Malware known as NotPetya, SortaPetya or GoldenEye continues to spread globally, infecting endpoints via leaked Equation Group exploits as well as built-in Windows tools. Here's a roundup of what we know about the supposed ransomware and its spread so far.
The Cyber Threat Alliance is developing playbooks that will show organizations how to stop hackers from causing havoc. Alliance President Michael Daniel explains how the playbook could help to disrupt a cyber attacker's business model and processes.
Is Petya worse than WannaCry? The second global outbreak of file-encrypting malware in as many months sees cyberattackers having designed potent, rapidly spreading malicious code far faster than organizations have been shoring up their defenses.
A massive, global ransomware outbreak has been hitting airports, banks, shipping firms and other businesses across Europe and beyond. Security experts say the apparent Petya variant appears to spread in part by exploiting the "EternalBlue" SMB flaw in Windows, previously targeted by WannaCry.
With massive profits available to criminals who can infect PCs and servers and extract a ransom, it's no surprise that attacks involving crypto-locking ransomware continue to increase. Security experts say such attacks are increasingly driven by ransomware-as-a-service programs.
A Google security researcher has once again found a potentially devastating vulnerability in Microsoft's Malware Protection Engine, the core component of anti-malware systems that ship with every Windows computer and server.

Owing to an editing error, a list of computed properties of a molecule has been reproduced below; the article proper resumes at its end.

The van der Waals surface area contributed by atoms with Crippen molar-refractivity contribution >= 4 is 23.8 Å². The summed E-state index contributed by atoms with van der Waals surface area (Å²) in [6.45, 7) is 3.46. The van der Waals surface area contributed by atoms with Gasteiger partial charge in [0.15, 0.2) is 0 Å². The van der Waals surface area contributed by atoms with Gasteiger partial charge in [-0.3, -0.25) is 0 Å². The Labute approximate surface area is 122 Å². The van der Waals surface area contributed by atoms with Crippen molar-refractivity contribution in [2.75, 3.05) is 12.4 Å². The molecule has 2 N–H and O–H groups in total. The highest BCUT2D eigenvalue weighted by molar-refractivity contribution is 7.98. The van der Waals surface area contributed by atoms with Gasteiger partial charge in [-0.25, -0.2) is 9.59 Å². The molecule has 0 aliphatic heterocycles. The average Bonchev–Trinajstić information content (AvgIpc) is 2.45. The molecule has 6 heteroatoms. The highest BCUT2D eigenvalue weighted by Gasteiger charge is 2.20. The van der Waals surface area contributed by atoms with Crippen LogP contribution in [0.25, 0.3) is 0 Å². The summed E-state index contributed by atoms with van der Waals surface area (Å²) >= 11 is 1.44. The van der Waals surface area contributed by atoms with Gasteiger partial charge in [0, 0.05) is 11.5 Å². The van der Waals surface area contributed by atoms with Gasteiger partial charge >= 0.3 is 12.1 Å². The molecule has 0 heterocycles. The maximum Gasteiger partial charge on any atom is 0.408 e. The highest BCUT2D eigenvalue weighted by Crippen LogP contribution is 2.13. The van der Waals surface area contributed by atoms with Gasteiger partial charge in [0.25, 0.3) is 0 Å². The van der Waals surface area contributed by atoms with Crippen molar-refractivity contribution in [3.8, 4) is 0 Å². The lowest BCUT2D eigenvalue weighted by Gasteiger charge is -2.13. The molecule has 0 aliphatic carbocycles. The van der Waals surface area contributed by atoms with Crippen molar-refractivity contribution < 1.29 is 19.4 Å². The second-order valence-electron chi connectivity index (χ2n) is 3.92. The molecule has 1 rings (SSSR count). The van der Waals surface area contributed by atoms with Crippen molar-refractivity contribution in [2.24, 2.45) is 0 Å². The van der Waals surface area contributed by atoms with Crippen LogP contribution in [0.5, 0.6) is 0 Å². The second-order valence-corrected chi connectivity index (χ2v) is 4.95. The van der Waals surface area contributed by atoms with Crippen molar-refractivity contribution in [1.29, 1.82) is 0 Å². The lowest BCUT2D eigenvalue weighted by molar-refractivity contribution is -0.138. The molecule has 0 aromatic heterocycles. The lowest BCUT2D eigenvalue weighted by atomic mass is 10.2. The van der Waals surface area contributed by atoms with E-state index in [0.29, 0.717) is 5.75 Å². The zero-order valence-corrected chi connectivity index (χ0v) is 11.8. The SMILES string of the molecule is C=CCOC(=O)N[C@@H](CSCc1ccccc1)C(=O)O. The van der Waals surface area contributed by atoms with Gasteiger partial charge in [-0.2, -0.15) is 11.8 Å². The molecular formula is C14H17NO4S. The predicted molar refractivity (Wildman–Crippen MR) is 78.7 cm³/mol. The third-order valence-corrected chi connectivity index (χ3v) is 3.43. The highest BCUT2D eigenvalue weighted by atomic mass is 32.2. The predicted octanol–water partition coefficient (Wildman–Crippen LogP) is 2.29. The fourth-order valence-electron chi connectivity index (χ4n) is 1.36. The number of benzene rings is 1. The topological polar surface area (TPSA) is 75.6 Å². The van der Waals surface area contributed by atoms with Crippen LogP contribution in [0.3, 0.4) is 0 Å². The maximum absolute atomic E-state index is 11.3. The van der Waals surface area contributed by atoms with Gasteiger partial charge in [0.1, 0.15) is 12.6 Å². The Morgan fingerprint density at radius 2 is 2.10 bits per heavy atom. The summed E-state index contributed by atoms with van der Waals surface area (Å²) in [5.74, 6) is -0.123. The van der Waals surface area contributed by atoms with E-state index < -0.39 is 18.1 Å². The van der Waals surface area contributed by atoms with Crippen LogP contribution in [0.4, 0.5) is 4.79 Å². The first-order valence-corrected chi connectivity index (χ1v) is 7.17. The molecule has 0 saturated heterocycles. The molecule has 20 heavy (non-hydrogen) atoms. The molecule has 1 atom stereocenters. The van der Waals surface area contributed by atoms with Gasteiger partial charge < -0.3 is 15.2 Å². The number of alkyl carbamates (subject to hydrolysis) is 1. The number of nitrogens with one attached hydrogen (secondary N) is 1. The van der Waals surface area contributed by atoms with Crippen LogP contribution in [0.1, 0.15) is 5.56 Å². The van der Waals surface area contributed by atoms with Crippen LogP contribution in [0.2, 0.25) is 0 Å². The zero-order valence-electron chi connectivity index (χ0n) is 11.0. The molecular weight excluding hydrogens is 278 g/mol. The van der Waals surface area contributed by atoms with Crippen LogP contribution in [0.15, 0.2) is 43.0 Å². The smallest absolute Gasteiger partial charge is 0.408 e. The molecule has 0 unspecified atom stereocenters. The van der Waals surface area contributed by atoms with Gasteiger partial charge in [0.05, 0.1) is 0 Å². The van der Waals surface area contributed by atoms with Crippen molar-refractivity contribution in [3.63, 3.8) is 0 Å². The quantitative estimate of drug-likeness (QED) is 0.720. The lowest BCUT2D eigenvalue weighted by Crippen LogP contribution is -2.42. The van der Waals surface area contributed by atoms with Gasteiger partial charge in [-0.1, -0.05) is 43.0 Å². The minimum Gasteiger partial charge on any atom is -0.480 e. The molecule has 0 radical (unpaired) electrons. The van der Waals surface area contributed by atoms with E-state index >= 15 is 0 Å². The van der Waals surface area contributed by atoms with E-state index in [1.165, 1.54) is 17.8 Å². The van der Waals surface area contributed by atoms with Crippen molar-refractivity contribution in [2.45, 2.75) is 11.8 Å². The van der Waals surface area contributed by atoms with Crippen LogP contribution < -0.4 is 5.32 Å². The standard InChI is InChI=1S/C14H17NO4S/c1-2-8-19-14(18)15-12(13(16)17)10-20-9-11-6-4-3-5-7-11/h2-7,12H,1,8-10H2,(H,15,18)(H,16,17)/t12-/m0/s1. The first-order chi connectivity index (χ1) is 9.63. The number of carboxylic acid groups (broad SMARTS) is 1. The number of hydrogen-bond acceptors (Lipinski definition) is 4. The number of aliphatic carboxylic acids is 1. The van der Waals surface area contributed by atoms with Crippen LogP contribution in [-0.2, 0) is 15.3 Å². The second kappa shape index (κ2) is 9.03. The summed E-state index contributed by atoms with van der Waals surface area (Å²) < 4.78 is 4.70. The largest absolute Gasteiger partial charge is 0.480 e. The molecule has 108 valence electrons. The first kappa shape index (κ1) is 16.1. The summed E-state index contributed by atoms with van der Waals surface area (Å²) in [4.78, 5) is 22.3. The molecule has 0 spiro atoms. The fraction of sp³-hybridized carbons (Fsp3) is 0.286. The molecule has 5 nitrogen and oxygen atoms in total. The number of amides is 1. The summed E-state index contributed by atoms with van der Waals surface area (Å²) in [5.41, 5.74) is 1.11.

The latest ISMG Security Report leads off with a look at the growing industry of mobile spyware designed exclusively for governments, but often misused to track citizens and activists. Also, Australia's push to get allies to adopt tools to counter encryption.
A ransomware attack on a provider of oxygen therapy has resulted in the second largest health data breach posted on the HHS tally so far this year. It's the largest ransomware-related incident listed on the "wall of shame."
The business of crimeware is evolving - and so are the exploits that take advantage of unprotected systems. How do security leaders focus on managing their most critical vulnerabilities? Gidi Cohen, CEO of Skybox Security, shares insights.
The FBI says reported losses due to internet crime last year totaled $1.3 billion, based on nearly 300,000 complaints logged with its Internet Complaint Center. It warns that CEO fraud, ransomware, tech-support fraud and extortion are becoming increasingly prevalent.
In an in-depth interview, Guru Bhat, head of engineering at PayPal, describes how the online payments provider has used a mix of sophisticated automation, including machine learning, and human insight to maintain a fraud loss rate of just 0.32 percent.
Good news: Exploits kits are in decline, thanks to concerted efforts to disrupt their efficacy. Unfortunately, criminals are diversifying their attacks, focusing more on social engineering - including tech-support scams - and malicious spam campaigns.
Microsoft has sought to get in front of a brewing controversy over whether it unfairly disables third-party anti-virus products in Windows 10. The company is seeking to dampen charges that are reminiscent of its years-long legal tangles with global antitrust regulators.